Be Intentional: Lessons from Building a Community of Cities

By Madeleine Weatherhead

Over 60 participants from 16 cities gathered in Charlotte, NC, for our third What Works Cities on Tour

A few months ago, Apolitical surveyed 7,000 public servants in 97 countries, and found that the number-one thing they believed would improve their work is opportunities to network with innovators. As What Works Cities (WWC) rapidly approaches its third birthday — April 20th, 2018, mark your calendars, ladies and gentlemen! — we have had the pleasure of building an extensive network of local leaders and global experts actively sharing best practices for outcomes-focused government.

Members of this network — our What Works Community of Cities — are replicating one another’s successes and gleaning valuable insights from each other’s challenges. One of the ways they’re doing this is by coming together to exchange ideas and learn from one another. Last week, over 60 participants from 16 cities joined us in Charlotte, NC, for the third stop in our traveling workshop series, What Works Cities on Tour.

The workshop in Charlotte had a wide range of participants — from analysts to elected officials, coming from host city Charlotte all the way to Anchorage, AK — who had the opportunity to learn from all five of WWC’s expert partners. As I walked around from session to session, I noticed a key value that emerged in each: Be intentional.

  • When applying behavioral science to a specific policy or practice, be intentional about your desired outcome. Michael Kalin taught participants how to apply the Behavioral Insights Team’s EAST framework (making your messaging Easy, Attractive, Social, and Timely) to create and test which types of messages are most likely to achieve an ideal outcome behavior from residents, such as enrolling in a service or paying an outstanding fine.
  • When scoping a new data project, be intentional about the pieces you need in place for the project to succeed. Miriam McKinney and Matt Pazoles from the Center for Government Excellence at Johns Hopkins University shared that the best data projects have a potentially solvable, challenging, and important problem bolstered by a capable team equipped with the appropriate data. Make sure to engage the partners and stakeholders who will be impacted and obtain their perspectives along the way.
  • When assessing the effectiveness of procurements, be intentional about the performance you expect your contractor to achieve. Jennifer North from the Government Performance Lab at the Harvard Kennedy School said, “So often contracts are renewed year after year without anyone ever asking if the contract is doing what we hoped it would do.” But by defining your goals, measuring your outcomes, and incentivizing appropriately, you will develop a stronger procurement and, in time, a better partnership that serves your residents and uses your tax dollars most effectively.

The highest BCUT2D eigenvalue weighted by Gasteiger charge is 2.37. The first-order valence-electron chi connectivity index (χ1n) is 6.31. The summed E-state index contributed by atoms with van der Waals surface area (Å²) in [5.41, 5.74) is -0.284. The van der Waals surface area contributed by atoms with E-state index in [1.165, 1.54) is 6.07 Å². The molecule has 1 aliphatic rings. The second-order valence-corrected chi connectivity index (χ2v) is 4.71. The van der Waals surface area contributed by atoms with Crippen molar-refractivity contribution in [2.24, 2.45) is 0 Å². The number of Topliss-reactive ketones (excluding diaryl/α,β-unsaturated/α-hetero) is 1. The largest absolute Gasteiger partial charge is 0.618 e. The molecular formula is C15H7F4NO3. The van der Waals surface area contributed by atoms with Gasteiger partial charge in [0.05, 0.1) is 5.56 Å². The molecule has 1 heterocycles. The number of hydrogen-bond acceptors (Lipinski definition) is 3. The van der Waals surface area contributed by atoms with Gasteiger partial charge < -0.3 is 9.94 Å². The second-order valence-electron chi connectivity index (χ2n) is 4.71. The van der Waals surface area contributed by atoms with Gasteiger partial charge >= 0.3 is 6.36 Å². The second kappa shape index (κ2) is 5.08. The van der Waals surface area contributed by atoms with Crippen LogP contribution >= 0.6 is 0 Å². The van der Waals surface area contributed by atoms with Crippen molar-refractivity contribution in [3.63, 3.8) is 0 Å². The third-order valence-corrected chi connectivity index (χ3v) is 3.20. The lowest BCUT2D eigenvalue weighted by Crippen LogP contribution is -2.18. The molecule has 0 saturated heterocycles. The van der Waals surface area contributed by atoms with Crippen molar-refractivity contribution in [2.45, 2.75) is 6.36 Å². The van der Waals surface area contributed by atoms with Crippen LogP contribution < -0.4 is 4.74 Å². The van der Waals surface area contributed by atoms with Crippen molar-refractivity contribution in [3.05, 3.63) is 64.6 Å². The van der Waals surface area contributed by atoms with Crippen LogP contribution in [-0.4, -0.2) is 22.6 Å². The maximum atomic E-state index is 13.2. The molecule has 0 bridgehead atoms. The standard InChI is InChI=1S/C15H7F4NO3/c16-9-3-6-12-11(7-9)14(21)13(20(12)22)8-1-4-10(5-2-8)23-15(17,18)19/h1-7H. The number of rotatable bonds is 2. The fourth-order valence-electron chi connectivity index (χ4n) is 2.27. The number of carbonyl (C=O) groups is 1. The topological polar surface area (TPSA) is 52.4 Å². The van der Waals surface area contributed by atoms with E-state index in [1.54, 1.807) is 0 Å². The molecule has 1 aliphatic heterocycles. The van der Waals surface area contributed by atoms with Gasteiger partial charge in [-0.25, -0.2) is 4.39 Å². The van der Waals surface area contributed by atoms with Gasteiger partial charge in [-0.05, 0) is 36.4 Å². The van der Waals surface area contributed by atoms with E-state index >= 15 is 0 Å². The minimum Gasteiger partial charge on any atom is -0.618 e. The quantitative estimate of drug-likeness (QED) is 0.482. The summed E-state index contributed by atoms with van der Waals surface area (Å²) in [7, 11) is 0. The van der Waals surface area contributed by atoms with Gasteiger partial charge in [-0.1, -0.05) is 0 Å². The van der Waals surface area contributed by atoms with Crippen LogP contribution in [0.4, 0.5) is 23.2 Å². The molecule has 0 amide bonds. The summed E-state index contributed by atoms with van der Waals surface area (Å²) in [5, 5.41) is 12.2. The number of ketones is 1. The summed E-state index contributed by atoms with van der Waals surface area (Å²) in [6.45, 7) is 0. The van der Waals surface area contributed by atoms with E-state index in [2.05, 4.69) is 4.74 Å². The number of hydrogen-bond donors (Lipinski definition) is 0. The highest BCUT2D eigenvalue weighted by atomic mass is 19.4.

• When communicating your stories, be intentional about finding the right message-carriers, and developing a narrative that explains how your city’s data work impacts real people. Kristin Taylor from Results for America reminded the group that, when you focus on creating an ongoing dialogue, and not just sharing your biggest wins, you tell stronger stories and build trust with the public.
  • When crafting your approach to sharing city data, be intentional about designing for the specific user personas that are requesting information. As the Sunlight Foundation’s Stephen Larrick said, “Not all data is usable to all people. If you design for everyone, you end up designing for no one.” Sunlight’s Tactical Data Engagement approach gives cities the tools to empower residents with data, make transparency more effective, and develop a stronger relationship between communities and governments.

In other words, if we are intentional about who we want to serve, who needs to be in the room in order to do so, and our intended outcomes, then, in turn, we can be strategic about how we test and develop projects, release information, tell stories, and, ultimately, how we continue to improve the lives of the residents who call cities home. That last goal is certainly what united everyone in Charlotte.

After organizing several of these WWC in-person learning opportunities, I can tell you that there’s some kind of magic that happens when public servants share a space. A flame is lit beneath all our feet when we hear firsthand how our community and our peers are succeeding at serving their residents as efficiently and effectively as possible.

So whether you joined us in person in Charlotte last week or not, my request to you is this:

  • Reach out to the innovators you have met at previous WWC events and activities. It’s never too late or been too long!
  • Continue sharing your challenges and solutions with one another.
  • And lastly, be intentional at every step along the way to ensure that programs, projects, contracts, and communications are doing what you hoped they would for the people you’re trying to serve.

Together, our Community of Cities can continue sparking intentional change from purpose-driven practitioners and leaders from across the country.

Madeleine Weatherhead is a program assistant at Results for America. She provides What Works Cities with programs and experiences that meet the learning, networking, and development needs of the What Works Community of Cities.